Tipster Architecture: Planned Changes

In addition to changes for which formal RFC's (Requests for Change) have been submitted (and in some cases, approved), a number of changes to the Architecture are "in the works". At least three are expected to become RFC's over the summer of 1996: A number of other revisions are in various stages of consideration:

Defining a Document Manager

Although developers make frequent reference to a "document manager" and a "retrieval engine", the Design Document never explains what one is. It will soon.

Error Handling

Part of standardizing an architecture involves standardizing the error signaling; a list of codes for major errors is now being assembled. The standard signaling for errors will be changed to use these error codes in place of "longjmp"s (which are currently specified in the Design Document).

Semantics of Annotation Update

There are a number of ambiguities about the semantics of operations which modify annotations. A revision of the description of these operations is being prepared to resolve some of these ambiguities.

Writeable Documents and Document Protection

The Contractor Architecture Working Group decided in November 1995 to allow for writeable documents: the RawData of a document may be changed, and the spans associated with an annotation may be changed. They decided, however, not to submit this as an RFC until some protection scheme for documents can be incorporated into the Architecture.

Transaction Control

The Design Document says little about multi-process semantics. In the current architecture, changes to a Document must be written out when the Document is Sync'ed but can be written out at any time before then. For multi-process systems, we need some sort of transaction control on document modifications, so that a document will not be written out in an inconsistent state. We will also need to control access to a document, so several processes can access a document for reading, but only one can do so for writing.

Annotate Collection

The current definition of AnnotateCollection is predicated on the original notion of document id's, which were unique across a system. If the RFC on document id's is approved, a new definition of AnnotateCollection will be required.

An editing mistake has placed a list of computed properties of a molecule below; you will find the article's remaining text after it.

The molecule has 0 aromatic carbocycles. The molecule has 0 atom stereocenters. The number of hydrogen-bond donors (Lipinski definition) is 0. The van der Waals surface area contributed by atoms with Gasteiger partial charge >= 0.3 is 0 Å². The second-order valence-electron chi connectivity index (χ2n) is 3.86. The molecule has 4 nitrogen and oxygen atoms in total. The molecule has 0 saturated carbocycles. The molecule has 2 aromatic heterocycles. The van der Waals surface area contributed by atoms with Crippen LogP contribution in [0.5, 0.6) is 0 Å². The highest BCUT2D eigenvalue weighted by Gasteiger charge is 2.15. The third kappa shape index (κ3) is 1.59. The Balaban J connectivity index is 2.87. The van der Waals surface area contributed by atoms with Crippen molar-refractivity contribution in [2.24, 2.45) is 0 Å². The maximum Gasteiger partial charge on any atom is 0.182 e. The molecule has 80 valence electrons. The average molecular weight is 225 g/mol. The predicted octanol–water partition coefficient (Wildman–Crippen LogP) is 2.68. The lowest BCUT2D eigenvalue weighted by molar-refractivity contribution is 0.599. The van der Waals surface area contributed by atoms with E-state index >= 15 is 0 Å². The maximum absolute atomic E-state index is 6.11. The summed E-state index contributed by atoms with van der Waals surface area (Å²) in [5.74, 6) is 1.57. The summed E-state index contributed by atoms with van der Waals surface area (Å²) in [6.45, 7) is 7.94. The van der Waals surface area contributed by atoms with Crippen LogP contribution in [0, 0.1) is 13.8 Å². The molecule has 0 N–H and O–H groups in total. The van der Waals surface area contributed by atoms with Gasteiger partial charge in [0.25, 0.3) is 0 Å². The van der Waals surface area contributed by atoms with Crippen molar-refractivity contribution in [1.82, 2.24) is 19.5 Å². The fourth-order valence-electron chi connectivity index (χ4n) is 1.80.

Registering Annotators

As is mentioned at the end of section 5.6 of the Design Document, the Architecture needs a mechanism to add annotators to a system. At present, the set of annotators must be hard coded when an application is built.

Detection Object Classes

There are several deficiencies in the current structure of detection object classes. For example, there is no way to examine the retrieval or routing queries produced by relevance feedback. Several proposals have been made for revising these objects, and the structure of these objects will probably be re-examined in the fall of 1996.

Multiple Retrieval Engines

The current Architecture assumes only a single retrieval engine; it needs to be extended to handle mutiple engines.

C++ Interface

A C++ interface specification needs to be developed, to parallel the C specification in the Design Document. As a starting point we expect to take the specification prepared by Logicon for the Prides project.

Attribute-based Collection Search

Searching a collection for documents with particular attributes is currently very expensive (each document must be opened in turn). A proposal has been made by BBN to provide an operation specifically for such searches.

Pattern Specification Language

Many information extraction systems now use a quite similar "pattern matching" strategy, based on the application of a series of (regular expression) patterns. Boyan Onyshkevich is organizing a series of discussion meetings to see if some standard for such patterns can be developed.

Last updated July 15 1996 by R. Grishman (

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